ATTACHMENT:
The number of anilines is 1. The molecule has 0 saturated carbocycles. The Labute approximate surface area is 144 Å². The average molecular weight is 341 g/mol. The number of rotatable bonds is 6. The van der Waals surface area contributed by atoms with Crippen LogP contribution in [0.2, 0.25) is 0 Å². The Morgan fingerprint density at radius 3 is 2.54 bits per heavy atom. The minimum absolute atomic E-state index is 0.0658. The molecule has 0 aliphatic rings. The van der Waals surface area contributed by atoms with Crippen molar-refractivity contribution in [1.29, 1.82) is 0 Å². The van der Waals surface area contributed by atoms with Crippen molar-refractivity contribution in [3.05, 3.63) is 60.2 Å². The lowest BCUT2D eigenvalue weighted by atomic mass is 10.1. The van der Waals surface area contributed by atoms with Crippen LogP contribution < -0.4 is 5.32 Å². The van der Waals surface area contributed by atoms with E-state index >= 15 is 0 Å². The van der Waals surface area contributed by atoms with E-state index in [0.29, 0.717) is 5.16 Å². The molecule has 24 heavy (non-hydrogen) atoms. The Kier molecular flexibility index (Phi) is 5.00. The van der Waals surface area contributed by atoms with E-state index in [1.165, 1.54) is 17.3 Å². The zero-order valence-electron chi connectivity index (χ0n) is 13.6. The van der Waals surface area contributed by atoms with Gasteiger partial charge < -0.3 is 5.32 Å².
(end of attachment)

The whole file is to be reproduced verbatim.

The number of anilines is 1. The molecule has 0 saturated carbocycles. The Labute approximate surface area is 144 Å². The average molecular weight is 341 g/mol. The number of rotatable bonds is 6. The van der Waals surface area contributed by atoms with Crippen LogP contribution in [0.2, 0.25) is 0 Å². The Morgan fingerprint density at radius 3 is 2.54 bits per heavy atom. The minimum absolute atomic E-state index is 0.0658. The molecule has 0 aliphatic rings. The van der Waals surface area contributed by atoms with Crippen molar-refractivity contribution in [1.29, 1.82) is 0 Å². The van der Waals surface area contributed by atoms with Crippen molar-refractivity contribution in [3.05, 3.63) is 60.2 Å². The lowest BCUT2D eigenvalue weighted by atomic mass is 10.1. The van der Waals surface area contributed by atoms with Crippen LogP contribution < -0.4 is 5.32 Å². The van der Waals surface area contributed by atoms with E-state index >= 15 is 0 Å². The van der Waals surface area contributed by atoms with E-state index in [0.29, 0.717) is 5.16 Å². The molecule has 24 heavy (non-hydrogen) atoms. The Kier molecular flexibility index (Phi) is 5.00. The van der Waals surface area contributed by atoms with E-state index in [1.165, 1.54) is 17.3 Å². The zero-order valence-electron chi connectivity index (χ0n) is 13.6. The van der Waals surface area contributed by atoms with Gasteiger partial charge < -0.3 is 5.32 Å².